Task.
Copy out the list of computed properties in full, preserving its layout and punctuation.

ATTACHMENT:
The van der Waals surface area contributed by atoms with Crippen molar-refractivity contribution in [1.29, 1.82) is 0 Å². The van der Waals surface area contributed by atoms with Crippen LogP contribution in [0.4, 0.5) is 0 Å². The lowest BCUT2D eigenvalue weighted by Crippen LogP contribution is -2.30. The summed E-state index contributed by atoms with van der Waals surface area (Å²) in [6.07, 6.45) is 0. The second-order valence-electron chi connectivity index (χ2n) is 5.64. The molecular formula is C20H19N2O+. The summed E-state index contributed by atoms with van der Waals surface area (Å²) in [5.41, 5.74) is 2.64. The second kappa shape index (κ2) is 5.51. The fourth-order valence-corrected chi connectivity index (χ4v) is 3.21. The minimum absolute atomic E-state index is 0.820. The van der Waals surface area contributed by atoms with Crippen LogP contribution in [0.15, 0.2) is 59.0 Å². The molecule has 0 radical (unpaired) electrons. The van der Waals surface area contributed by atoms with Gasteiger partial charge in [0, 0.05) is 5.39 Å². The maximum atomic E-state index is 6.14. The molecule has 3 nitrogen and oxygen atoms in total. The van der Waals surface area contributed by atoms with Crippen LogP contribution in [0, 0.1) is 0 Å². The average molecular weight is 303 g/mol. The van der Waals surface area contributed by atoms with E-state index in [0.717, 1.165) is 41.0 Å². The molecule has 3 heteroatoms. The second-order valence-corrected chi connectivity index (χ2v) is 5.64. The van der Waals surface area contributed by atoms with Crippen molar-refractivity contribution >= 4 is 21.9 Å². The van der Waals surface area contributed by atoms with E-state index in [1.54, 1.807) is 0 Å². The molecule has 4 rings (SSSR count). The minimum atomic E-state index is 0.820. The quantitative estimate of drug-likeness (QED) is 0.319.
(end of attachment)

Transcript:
The van der Waals surface area contributed by atoms with Crippen molar-refractivity contribution in [1.29, 1.82) is 0 Å². The van der Waals surface area contributed by atoms with Crippen LogP contribution in [0.4, 0.5) is 0 Å². The lowest BCUT2D eigenvalue weighted by Crippen LogP contribution is -2.30. The summed E-state index contributed by atoms with van der Waals surface area (Å²) in [6.07, 6.45) is 0. The second-order valence-electron chi connectivity index (χ2n) is 5.64. The molecular formula is C20H19N2O+. The summed E-state index contributed by atoms with van der Waals surface area (Å²) in [5.41, 5.74) is 2.64. The second kappa shape index (κ2) is 5.51. The fourth-order valence-corrected chi connectivity index (χ4v) is 3.21. The minimum absolute atomic E-state index is 0.820. The van der Waals surface area contributed by atoms with Crippen LogP contribution in [0.15, 0.2) is 59.0 Å². The molecule has 0 radical (unpaired) electrons. The van der Waals surface area contributed by atoms with Gasteiger partial charge in [0, 0.05) is 5.39 Å². The maximum atomic E-state index is 6.14. The molecule has 3 nitrogen and oxygen atoms in total. The van der Waals surface area contributed by atoms with Crippen LogP contribution in [0, 0.1) is 0 Å². The average molecular weight is 303 g/mol. The van der Waals surface area contributed by atoms with E-state index in [0.717, 1.165) is 41.0 Å². The molecule has 3 heteroatoms. The second-order valence-corrected chi connectivity index (χ2v) is 5.64. The van der Waals surface area contributed by atoms with Crippen molar-refractivity contribution >= 4 is 21.9 Å². The van der Waals surface area contributed by atoms with E-state index in [1.54, 1.807) is 0 Å². The molecule has 4 rings (SSSR count). The minimum atomic E-state index is 0.820. The quantitative estimate of drug-likeness (QED) is 0.319.